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Married men who cook ridiculed as greedy, bewitched - Study

By Francis Emorut

Added 15th April 2018 07:35 PM

A study conducted by Economic Research Policy Centre (EPRC) and School of Women and Gender Studies Makerere University indicates that married men who cook are ridiculed by some sections of society and become a subject of gossip.

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A study conducted by Economic Research Policy Centre (EPRC) and School of Women and Gender Studies Makerere University indicates that married men who cook are ridiculed by some sections of society and become a subject of gossip.

PIC: Dr Peace Musimenta (right) from school of women and gender studies Makerere University talks to gender technical advisor at the ministry of education, Angella Nakafeero, during the release of a study on gender roles and the care economy at Golf Course Hotel in Kampala. (Credit: Francis Emorut)

RESEARCH

 
Due to cultural practices and norms, married men who help their wives in the kitchen are perceived as greedy or bewitched, a study has revealed.

A study conducted by Economic Research Policy Centre (EPRC) and School of Women and Gender Studies Makerere University indicates that married men who cook are ridiculed by some sections of society and become a subject of gossip.
 
The perception that husbands who help their wives in the kitchen are either greedy or bewitched by their wives is dominant in Kampala and Kabale district, according to the study.

“A man that helps out in the kitchen would be mocked and gossiped about as “oyo bamuloga nebamulekera agasala ekuubo”, translated as a man that was bewitched by his wife and only left with senses to enable him to cross the road.” Dr Peace Musimenta said while presenting the findings of the survey recently.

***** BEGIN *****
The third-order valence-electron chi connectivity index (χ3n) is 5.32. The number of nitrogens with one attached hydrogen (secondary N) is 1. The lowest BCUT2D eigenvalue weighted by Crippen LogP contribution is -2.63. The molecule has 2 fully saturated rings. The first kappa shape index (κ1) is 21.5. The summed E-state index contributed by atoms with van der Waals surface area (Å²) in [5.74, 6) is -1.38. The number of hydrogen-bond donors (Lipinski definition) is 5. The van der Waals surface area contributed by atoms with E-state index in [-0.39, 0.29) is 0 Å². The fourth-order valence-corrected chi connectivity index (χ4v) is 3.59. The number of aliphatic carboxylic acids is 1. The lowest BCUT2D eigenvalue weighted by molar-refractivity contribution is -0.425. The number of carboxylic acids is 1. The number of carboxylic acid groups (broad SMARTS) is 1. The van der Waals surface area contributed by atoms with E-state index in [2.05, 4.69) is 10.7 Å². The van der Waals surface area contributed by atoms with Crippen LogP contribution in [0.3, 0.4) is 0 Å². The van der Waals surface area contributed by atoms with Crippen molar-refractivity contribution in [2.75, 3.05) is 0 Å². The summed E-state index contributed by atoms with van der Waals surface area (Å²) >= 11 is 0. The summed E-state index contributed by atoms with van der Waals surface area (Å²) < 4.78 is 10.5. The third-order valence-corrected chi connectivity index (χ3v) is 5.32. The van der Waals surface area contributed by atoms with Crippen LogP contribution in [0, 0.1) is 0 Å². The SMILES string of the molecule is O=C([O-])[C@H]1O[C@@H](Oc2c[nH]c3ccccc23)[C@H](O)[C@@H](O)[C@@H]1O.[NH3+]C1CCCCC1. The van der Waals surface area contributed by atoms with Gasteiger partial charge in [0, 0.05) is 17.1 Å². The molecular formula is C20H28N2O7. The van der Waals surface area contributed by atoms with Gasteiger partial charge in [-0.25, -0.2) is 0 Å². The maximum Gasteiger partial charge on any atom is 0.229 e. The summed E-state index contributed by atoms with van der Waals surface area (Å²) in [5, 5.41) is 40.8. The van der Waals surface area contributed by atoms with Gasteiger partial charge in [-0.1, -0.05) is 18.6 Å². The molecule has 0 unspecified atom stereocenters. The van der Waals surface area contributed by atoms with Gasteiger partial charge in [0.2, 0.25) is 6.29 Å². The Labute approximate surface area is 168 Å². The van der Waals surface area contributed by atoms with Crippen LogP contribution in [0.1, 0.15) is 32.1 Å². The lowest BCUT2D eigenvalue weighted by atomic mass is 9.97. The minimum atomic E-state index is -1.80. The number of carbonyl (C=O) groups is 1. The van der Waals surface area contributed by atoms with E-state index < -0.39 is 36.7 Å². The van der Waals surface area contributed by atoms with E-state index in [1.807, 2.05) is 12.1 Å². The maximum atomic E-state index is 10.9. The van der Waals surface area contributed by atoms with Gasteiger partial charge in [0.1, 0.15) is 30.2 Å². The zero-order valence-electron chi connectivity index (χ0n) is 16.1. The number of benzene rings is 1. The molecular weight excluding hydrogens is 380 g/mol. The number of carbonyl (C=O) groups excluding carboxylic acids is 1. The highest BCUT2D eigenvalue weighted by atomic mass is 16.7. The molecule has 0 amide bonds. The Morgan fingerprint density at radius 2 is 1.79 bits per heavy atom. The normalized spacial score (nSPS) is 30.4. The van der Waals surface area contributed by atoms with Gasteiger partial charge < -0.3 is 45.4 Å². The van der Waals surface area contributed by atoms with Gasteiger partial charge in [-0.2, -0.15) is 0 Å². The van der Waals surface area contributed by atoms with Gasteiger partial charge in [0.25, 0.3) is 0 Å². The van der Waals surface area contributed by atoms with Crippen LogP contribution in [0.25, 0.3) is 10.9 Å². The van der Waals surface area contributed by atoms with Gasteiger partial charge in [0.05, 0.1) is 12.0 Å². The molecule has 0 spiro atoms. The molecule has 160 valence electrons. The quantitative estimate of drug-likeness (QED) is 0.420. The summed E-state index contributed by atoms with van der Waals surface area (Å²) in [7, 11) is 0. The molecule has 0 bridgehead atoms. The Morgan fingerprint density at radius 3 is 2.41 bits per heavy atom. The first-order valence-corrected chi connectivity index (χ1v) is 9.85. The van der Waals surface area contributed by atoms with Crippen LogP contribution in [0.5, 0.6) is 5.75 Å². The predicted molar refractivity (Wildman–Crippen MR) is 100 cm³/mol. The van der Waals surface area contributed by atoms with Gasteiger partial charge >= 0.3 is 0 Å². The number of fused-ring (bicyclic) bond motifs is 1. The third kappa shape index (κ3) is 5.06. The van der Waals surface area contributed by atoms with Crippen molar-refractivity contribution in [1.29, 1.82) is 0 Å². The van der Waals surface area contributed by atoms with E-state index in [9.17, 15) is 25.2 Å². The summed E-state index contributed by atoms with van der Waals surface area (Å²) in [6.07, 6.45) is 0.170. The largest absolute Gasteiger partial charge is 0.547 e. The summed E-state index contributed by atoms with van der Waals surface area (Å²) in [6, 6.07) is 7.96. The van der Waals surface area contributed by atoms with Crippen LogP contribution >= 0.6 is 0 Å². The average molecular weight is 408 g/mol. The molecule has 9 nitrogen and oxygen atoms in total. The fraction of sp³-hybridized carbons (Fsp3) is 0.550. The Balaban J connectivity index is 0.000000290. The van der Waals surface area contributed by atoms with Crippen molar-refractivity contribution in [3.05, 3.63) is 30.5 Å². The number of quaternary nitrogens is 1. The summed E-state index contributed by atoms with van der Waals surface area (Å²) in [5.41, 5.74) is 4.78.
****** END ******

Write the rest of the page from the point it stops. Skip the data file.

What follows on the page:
This perception was from the respondents of Kampala and Kabale. The survey covered 1,198 households.

“A man that helps out his wife in the kitchen is compared to a ‘dog’ that follows the ‘owner’ wherever he/she goes,” respondents from Kable said

The study titled "Gender Roles and the Care Economy in Uganda Households - A case of Kaabong, Kabale and Kampala districts," was conducted in May 2017.

It covered three districts Kampala and Kabale and Kaabong involving 2,028 respondents aimed at finding answers to questions such as is care work recongnised in Uganda? And are there efforts to reduce care burden among men and women?

Women respondents were 1,077, men 823 and children 1,208.
 
The study was supported by Oxfam in partnership with Uganda Women’s Network. 
 
For the respondents from Karamoja region, men who cook are perceived as being greedy.

“Men who cook are perceived as” loroomot” translated as ‘a man that counts pieces of meat and, therefore, greedy,” the study points out.

Musimenta explained that according to Karimojong culture, such men are socially frowned upon and attract gossip and ridicule from both men and women.

The findings of the study indicate that both men and women use culture to attribute and justify care kitchen work as women’s responsibility and breadwinning to men.

“This explains men’s non-participation in physical work. Interestingly men are drifting away from the culturally expected breadwinning role, which further compounds the care burden for women,” Musimenta said.
 
Responding to the researcher’s presentation, the gender technical advisor at the education ministry, Angella Nakafeero, said: “If you are going to make men perform some of the roles undertaken by women it is going to be war.”

“How are you going to overcome the resistance?” she asked.

Care work activities include fetching water and firewood, cooking, washing clothes, caring for children, elderly and the sick as well as cleaning the house, utensils and compound.
 
The researchers observed that redistribution of care work will require sustained long-term strategies.

Among the recommendations include socialisation of boys and girls, bylaws on time, alcohol consumption, as well as engaging religious and cultural leaders to demonstrate positive outcomes of shared care work for human development.

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